Social Media Do’s and Dont’s After Car Wreck

Oct 29, 2019 | Car Accidents

From Facebook to Instagram to TikTok and beyond, the popularity of social media platforms has transformed millions of us into the stars of our own reality shows. We can instantly update our followers on our daily activities, comment on current events, document exotic adventures and mundane meals, and share the antics of children and pets with friends scattered across the globe.

But while we’re busy posting and tweeting, it’s easy to forget that the intimate details we’re disclosing may be more public than we think.  Even politicians and Hollywood celebrities have learned that oversharing can be a problem, and that TMI — Too Much Information — can come back to haunt you.

Exercising discretion in your use of social media is usually a good idea, but it’s particularly important after a car accident, when you could find yourself in the position of seeking compensation for injuries or property damage.

The legal process is a contentious one, and it’s not uncommon for insurance companies to attempt to use statements you may have made, including social media posts, to try to challenge your claims and pay you less than they should.

Some Major Don’ts about Social Media and Car Accidents

Right after an accident, it’s important to exchange basic information with the other driver, obtain contact information for witnesses, and file an accident report.  But it’s generally a good idea NOT to make assertions about who you think was at fault, the degree to which you’ve been injured (which you may not even know yet), or other matters that might later come up in court.

You should practice the same kind of restraint in anything you put on social media about the accident. Regardless of your privacy settings, regardless of how badly you want to proclaim your innocence and express your frustration about somebody’s else’s carelessness, avoid these common mistakes:

  • Don’t assign blame.
  • Don’t post photos of your injuries.
  • Don’t describe the legal case or anything else you’ve discussed in confidence with your attorney.
  • Don’t discuss the details of the accident at all.

There are good reasons for this.

Like you’ve heard on television, anything you say can be used against you; it can be taken out of context, misconstrued and distorted to try to persuade a jury that the accident really didn’t have much of an impact on you or that you admitted fault.

If you declare early on that you’re “fine,” an insurance company representative might argue that you weren’t really injured at all — even though some injuries, such as concussions or whiplash, may not be apparent in the immediate aftermath of an accident.

Posting about Car Accident on Facebook: A Good or Bad Idea?

Facebook can be a great way of sharing personal news — family reunions, birth announcements, upcoming social events, and so on. But it’s also a place to vent. For the reasons outlined above, you want to avoid the venting.

It’s perfectly understandable that you want to let friends and family know you’ve been in an accident and are in the process of recovering. It might even be a public service to remind your loved ones to be careful on the roads, particularly in bad weather.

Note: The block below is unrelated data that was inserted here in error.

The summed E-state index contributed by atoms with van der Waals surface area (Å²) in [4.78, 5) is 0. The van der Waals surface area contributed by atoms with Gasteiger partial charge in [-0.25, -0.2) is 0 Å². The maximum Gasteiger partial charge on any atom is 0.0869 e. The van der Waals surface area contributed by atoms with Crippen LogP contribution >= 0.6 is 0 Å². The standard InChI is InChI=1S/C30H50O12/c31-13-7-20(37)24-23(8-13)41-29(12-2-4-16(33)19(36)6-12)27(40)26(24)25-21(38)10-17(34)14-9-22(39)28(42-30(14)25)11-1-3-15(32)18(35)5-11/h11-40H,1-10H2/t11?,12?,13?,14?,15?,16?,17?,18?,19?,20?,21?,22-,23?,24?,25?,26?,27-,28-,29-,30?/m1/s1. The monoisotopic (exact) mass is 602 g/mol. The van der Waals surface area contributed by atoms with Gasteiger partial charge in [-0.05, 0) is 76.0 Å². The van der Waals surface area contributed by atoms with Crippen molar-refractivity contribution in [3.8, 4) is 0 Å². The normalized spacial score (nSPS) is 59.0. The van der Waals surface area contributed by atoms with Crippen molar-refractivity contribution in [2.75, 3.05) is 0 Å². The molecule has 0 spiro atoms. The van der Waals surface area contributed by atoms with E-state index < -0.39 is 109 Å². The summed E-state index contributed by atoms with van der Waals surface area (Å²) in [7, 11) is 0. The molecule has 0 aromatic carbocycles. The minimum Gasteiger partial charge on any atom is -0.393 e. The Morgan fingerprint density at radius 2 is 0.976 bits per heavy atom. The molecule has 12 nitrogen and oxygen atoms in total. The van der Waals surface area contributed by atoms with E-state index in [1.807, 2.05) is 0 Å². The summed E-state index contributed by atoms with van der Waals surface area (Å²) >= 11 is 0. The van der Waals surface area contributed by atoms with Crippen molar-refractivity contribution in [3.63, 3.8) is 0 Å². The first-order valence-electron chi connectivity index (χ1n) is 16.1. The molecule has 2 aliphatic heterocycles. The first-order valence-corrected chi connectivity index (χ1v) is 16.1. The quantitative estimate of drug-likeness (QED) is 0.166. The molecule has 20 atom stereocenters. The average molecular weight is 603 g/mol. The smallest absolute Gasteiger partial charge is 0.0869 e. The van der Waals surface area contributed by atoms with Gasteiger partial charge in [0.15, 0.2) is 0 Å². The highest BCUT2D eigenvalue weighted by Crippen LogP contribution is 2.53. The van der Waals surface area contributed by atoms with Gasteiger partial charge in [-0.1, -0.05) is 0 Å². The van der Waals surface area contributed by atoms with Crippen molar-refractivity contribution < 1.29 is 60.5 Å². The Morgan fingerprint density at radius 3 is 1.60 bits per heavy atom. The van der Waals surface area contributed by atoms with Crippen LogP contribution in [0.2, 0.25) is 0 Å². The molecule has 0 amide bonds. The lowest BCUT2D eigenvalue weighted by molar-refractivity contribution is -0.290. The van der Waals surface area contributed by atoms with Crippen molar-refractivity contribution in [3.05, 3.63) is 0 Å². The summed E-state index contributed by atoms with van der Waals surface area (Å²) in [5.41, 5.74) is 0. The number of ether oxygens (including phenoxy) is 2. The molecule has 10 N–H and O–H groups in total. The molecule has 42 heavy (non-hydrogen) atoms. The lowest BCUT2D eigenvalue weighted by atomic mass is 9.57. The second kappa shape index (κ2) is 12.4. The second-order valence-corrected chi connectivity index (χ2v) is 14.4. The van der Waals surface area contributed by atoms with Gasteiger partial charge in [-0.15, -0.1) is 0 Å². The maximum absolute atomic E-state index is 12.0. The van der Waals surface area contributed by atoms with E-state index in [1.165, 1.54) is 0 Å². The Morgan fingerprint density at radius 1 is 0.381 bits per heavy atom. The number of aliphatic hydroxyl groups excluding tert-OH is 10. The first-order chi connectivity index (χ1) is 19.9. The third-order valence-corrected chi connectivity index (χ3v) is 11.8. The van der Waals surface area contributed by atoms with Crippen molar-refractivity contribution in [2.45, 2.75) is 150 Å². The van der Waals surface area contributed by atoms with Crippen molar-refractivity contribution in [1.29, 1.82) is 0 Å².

But avoid providing a detailed narrative of the accident or explaining how you’re going to proceed in any insurance claim.

Can My Tweets Be Used In Evidence?

The raging debate unfolding among legal scholars about whether Twitter is a public forum is a long way from being resolved.

But savvy users, including many politicians and journalists, tend to regard all their social media accounts as quasi-public in nature; if you assume that, you’re less likely to post something that you will later come to regret.

Statements made on Twitter and other social media platforms have surfaced in all kinds of civil litigation, including accident cases, so don’t ever fall into the fallacy of thinking that nobody is paying attention to what you snap, write, and tweet.

How can social media posts be used against my injury case?

Statements about how the accident happened, particularly if they vary in any way from what’s in the accident report or what other witnesses recall, can be used to confuse the issues in your case. But it doesn’t have to be something directly connected to the accident.

For example, photos of you exercising or taking a vacation, or boasts about your recuperative powers, could be used to contend that you weren’t truly injured.

Consider anything you post as subject to subpoena and scrutiny, and if possible stay away from social media after an accident until the case is unresolved, in order to avoid TMI.

Contact a Car Accident Attorney at Franklin D. Azar & Associates

If you or a loved one has suffered injuries or financial loss as a result of a hit-and-run accident, you may be entitled to compensation. Over the past 30 years, Franklin D. Azar & Associates has represented victims in some of the most complicated and serious personal injury and wrongful death cases arising from traffic accidents.

Our proven track record and expertise have allowed us to grow into the largest personal-injury law firm in Colorado, with offices in DenverGreenwood VillageColorado Springs, and Pueblo. If you’ve been injured in a bus, car, truck, or motorcycle accident, you may be entitled to compensation. Call us at 1-303-Hurtline or contact us here for a free consultation and no-obligation evaluation of your case.